Voic.us is designed to change this.
It's designed to eliminate the need for scale, on both the commerce and the talent side of the equation. The claim sounds remarkable. But the fact is that scale is not a prerequisite for success in the real world. We still have millions of small businesses, small artisans of every stripe, small professional practices. Their problem is they have been unable to fulfill their Unique Selling Propositions online, to demonstrate the difference between themselves and the big boxes, or big media, or big firms.
Most bloggers have small audiences with very specific interests. These interests combine geography, age, race, professions, and personal interests. Many of these small audiences would, when combined intelligently, create just enough of a market for small businesses to afford. By matching bloggers and like-minded businesses, you can define and express each business's USP, with a mutual profit for both blogger and business.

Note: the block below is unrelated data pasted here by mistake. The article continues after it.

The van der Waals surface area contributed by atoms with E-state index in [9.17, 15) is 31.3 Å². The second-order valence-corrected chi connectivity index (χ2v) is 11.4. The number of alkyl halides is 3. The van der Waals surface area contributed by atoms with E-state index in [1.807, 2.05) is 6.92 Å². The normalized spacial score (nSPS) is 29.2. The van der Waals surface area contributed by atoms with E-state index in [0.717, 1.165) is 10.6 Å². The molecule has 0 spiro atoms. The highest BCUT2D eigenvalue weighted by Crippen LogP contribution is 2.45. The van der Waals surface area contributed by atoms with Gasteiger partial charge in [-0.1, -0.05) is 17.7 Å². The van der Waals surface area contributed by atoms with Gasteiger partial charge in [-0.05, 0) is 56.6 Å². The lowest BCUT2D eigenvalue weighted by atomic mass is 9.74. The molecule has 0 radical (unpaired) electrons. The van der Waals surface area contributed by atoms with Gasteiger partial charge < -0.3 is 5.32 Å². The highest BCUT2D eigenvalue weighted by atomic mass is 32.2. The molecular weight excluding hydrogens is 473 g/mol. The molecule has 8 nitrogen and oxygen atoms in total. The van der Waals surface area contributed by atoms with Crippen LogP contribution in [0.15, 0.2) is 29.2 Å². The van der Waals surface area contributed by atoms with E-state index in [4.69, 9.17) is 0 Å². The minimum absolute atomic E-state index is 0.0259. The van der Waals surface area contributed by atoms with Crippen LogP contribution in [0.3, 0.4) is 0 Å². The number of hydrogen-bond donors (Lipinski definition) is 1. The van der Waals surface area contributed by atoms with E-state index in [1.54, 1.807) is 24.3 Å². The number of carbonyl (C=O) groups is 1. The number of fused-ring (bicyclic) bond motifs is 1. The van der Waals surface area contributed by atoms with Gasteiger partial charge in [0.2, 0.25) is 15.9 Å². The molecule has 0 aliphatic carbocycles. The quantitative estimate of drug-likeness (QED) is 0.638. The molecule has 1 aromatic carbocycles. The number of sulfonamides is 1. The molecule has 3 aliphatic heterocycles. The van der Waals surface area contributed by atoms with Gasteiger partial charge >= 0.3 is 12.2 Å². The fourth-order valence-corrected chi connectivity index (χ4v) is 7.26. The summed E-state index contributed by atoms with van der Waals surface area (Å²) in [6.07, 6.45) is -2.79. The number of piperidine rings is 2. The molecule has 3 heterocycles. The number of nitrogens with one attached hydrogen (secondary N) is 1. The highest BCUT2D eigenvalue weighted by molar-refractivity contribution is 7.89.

Sounds crazy? What I'm talking about is delivering customers to small businesses, and a high economic value-per-page that lets the site pay bloggers more for their participations than rivals imagine possible. And in the current environment, that won't have to be much.
I'm not stupid. It's a long way from here to there. I've been learning just how long it is by studying Atlanta blogging for a daily column designed for the site, called Atlanta Blogswarm.
Each day I spend some hours looking for new blogs, and checking for new content through an RSS feed. What I've found, so far, is not of enormous value. No one is running around covering local city council meetings, anxious to have their words repeated to the neighbors. Much of the creative necessary for this site to work isn't online yet.